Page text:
“We don’t feel that doing nothing helps the situation,” Alvarez said. “We’ve got to get folks to follow up with their court cases, and find a legal pathway forward when it comes to work. That’s what we’re trying to support.”

While many of the migrants have come from Venezuela, a large contingent of Maritanians has also arrived via the southern border, and most don’t speak English or Spanish.

About six months after Alvarez was surprised to see hundreds of new faces outside his office, it happened again. In April 2023, he started seeing men who did not speak Spanish. They had come from Mauritania in West Africa, crossed the Atlantic to South America, and then came up through the jungle just like the Venezuelans. More came over the summer.

Aurora is not the only place Mauritanians are heading. Thousands have come into the U.S. this year, fleeing a country where some Black people are still enslaved.

Alvarez found that most of them only speak Pulaar, and he had a difficult time figuring out how to translate. Eventually, he and a partner organization found a local Aurora resident who happens to have Mauritanian parents and speaks English, French and Pulaar fluently. But he had spent weeks without being able to communicate with the migrants, adding an additional challenge to the nonprofits’ work.

On the same October day when the brothers from Venezuela arrived at the day labor center, Dioudi Deikeod waited for work. He said in Portuguese that he came from Mauritania in April, and he’s been at the labor center six days a week, standing outside as long as 15 hours a day.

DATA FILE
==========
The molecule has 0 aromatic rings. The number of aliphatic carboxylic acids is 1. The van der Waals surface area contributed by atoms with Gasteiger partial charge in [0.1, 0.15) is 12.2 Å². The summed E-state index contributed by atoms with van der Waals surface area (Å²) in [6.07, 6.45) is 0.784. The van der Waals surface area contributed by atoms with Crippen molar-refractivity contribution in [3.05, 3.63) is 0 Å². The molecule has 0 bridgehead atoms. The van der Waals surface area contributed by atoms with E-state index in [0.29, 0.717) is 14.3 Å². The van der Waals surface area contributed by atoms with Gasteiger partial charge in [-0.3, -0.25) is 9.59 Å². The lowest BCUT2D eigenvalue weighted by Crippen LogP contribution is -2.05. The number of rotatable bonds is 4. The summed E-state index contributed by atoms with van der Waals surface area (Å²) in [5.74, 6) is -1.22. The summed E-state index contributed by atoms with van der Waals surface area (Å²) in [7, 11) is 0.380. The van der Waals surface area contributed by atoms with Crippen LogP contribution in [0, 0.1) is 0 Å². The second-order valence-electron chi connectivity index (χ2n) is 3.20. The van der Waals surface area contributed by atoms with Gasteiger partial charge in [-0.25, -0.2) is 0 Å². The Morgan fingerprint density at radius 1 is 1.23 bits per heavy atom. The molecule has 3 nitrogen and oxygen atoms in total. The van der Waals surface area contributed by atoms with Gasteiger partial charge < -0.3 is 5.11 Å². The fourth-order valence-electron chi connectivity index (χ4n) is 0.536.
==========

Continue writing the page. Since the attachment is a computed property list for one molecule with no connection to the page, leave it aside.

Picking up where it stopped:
He occasionally finds work in carpentry or moving houses. But most days, he goes home disappointed. He estimates he gets offered work only a few days a month.

This part of Aurora has long been a destination for people trying to start their lives in the U.S. But Alvarez said what’s different now is the volume of people arriving in quick succession.

Right over the city line in Denver, the arrival of people migrating from the southern border has drawn national attention.

Unlike Aurora, Denver has asked for and received some direct federal funding from FEMA to deal with the waves of people coming in from the border. As of last week, Denver has sheltered and fed 26,471 people on a temporary basis. The city’s communications with its residents are purposeful: it sends out regular updates calling for volunteers, and asking Denverites to provide clothing and other essentials. Denver leaders have consistently called attention to the strain on their resources, and asked for assistance.

Aurora is at the intersection of several local governmental entities — none of which is taking the lead to coordinate a response.

While Denver has received some federal aid, it has also spent significantly from its own budget. It has more money and staff than Aurora to dedicate to this in part because it’s both a city and a county. Cities don’t generally have health and human services departments; counties do.

Where the nonprofits Blaurock and Alvarez run are located, near Colfax Avenue, is right on the border of two counties, Adams and Arapahoe. Blaurock said one of the top donors to the Village Exchange Center’s food pantry is Arapahoe County, but Alvarez said his group does not get any local, state or federal money for migrant response work.

In response to CPR News’ interview requests to both counties, they directed questions back to the nonprofits. The health departments in Arapahoe and Adams Counties just opened in 2023, after their collaborative department Tri-County Health dissolved in the wake of the COVID pandemic. The Adams County Health Department is considering programs to specifically serve migrants, but has not begun developing them.